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Table of contents
1.
Introduction
2.
Singly Linked List
3.
Doubly Linked List
4.
Differences
4.1.
 
4.2.
 
4.3.
 
4.4.
 
4.5.
 
5.
Frequently Asked Questions
5.1.
What is the Key Difference between a Singly-Linked List and a Doubly-Linked List?
5.2.
What is the stopping condition of the quick sort algorithm?
5.3.
How does quicksort for linked lists work?
5.4.
Conclusion
Last Updated: Mar 27, 2024

Difference between a Singly Linked List and a Doubly Linked List

Author Ishita Chawla
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Data structures & algorithms (Beginner to Intermediate)
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Linked List

Introduction

A linked list is an important topic to understand while preparing for technical interviews, and it may be used to answer a variety of problems. To solve and answer complex questions, it is necessary to have a profound understanding of the fundamental principles.

This blog will discuss a fundamental but significant topic, i.e., the differences between a singly linked list and a doubly linked list.  

Recommended Topic, Floyds Algorithm and Rabin Karp Algorithm.

Singly Linked List

A unidirectional linked list containing a set of ‘N’ nodes that can be traversed from the first node to the last node is called a singly linked list. Its node consists of two parts, data and a pointer containing the address of the next node.

For example, 

Singly Linked List
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Doubly Linked List

A linked list containing a set of ‘N’ nodes that can be traversed in both directions, i.e., forward and backward, is termed as a doubly-linked list. Each node of a Doubly Linked List consists of three parts, data, and two pointers, one containing the address of the next node and the other having the address of the previous node.

For example, 

Doubly Linked List

Differences

Let us look at a few key differences between a singly linked list and a doubly linked list.

Key

Singly Linked List

Doubly Linked List

Components

Its node consists of two parts, one for storing the data and the other containing the pointer that holds the address of the next node. Its node consists of three parts, one for storing the data and the other two containing pointers that hold the address of the previous and the following nodes.

Traversal

It can be traversed only in one direction, i.e., the forward direction. It can be traversed in both directions, i.e., forward as well as backward.

Memory 

It utilizes less memory as it uses only one pointer to store the address of the next node. It utilizes more memory as it uses two pointers to store the addresses of the next and the previous nodes.

Performance

It lacks in terms of performance but utilizes less memory. It provides better performance but uses more memory which can be considered to be a limitation.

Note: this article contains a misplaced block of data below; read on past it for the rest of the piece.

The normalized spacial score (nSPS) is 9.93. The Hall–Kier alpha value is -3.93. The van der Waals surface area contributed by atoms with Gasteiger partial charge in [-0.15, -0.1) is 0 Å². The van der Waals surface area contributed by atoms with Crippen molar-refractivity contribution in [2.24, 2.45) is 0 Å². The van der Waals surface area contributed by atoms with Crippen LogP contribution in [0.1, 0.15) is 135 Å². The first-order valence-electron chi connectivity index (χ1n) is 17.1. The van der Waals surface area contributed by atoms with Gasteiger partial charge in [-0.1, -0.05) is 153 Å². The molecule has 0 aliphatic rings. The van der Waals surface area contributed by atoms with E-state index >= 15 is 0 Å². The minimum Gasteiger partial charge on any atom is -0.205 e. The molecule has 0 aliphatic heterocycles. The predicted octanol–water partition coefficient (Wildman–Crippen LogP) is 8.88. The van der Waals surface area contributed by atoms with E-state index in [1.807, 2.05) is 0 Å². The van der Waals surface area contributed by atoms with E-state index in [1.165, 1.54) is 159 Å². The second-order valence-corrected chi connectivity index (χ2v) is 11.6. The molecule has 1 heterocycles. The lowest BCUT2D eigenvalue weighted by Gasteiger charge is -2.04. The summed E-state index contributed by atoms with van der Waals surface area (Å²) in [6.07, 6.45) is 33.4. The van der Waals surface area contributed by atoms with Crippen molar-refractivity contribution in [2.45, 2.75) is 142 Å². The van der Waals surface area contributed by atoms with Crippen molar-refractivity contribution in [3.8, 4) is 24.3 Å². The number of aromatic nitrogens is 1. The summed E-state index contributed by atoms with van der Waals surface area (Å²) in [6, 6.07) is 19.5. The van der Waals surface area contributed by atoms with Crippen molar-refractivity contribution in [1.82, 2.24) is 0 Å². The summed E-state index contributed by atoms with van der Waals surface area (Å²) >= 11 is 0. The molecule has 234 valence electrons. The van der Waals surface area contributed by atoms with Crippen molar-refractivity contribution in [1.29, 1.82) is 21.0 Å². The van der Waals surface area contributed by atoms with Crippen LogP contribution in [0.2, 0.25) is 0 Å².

Complexity

The time complexity to insert or delete an element at a particular position (pointer to that position is given to us) is given by O(N), whereis the total number of nodes in the linked list. The time complexity to insert or delete an element in a doubly-linked list, at a position whose pointer is given, is constant, i.e., O(1).

Applications

A singly linked list is used to implement stacks and queues. Any FIFO structure can be implemented using a singly linked list, and message delivery on a network is also based on this concept.  It is used to implement data structures like heaps and binary trees. It is also used to implement backward and forward navigation of visited web pages, and to implement undo and redo in many applications. 

 

 

 

 

 

Also read - Merge sort in linked list

Frequently Asked Questions

What is the Key Difference between a Singly-Linked List and a Doubly-Linked List?

A Singly-Linked List contains a pointer to only its next node whereas a Doubly-Linked List contains a pointer to both its next as well as previous node.

What is the stopping condition of the quick sort algorithm?

Like the Quicksort() function, the Partition() function takes an array and its size. In this function, we first check that the array size is larger than 1; this is the stopping condition since an array of size 1 is, by definition, sorted.

How does quicksort for linked lists work?

Quicksort algorithm is a divide and conquers algorithm; it divides the list into smaller sublists, then takes a pivot element and sorts it into higher and lower groups, and then nests the quick sort into newly formed groups till the goal is achieved.

Conclusion

So, this blog discussed the difference between a singly linked list and a doubly linked list. To learn more topics like Linked ListGraphsTrees, head over right now to Coding Ninjas Studio and crack your interviews like a Ninja!

Practicing a bunch of questions is not enough in this competitive world. So go check out where you stand among your peers by taking our mock tests and see which areas need improvement.

Recommended Reading:

Problems on Singly Linked List

Problems on Doubly Linked List

Do check out The Interview guide for Product Based Companies as well as some of the Popular Interview Problems from Top companies like Amazon, Adobe, Google, Uber, Microsoft, etc. on Coding Ninjas Studio.

Also check out some of the Guided Paths on topics such as Data Structure and Algorithms, Competitive Programming, Operating Systems, Computer Networks, DBMS, System Design, etc. as well as some Contests, Test Series, Interview Bundles, and some Interview Experiences curated by top Industry Experts only on Coding Ninjas Studio.

Do you know how to implement a Linked List? Let's watch the below video to understand it beforehand.

In case of any comments or suggestions, feel free to post them in the comments section.

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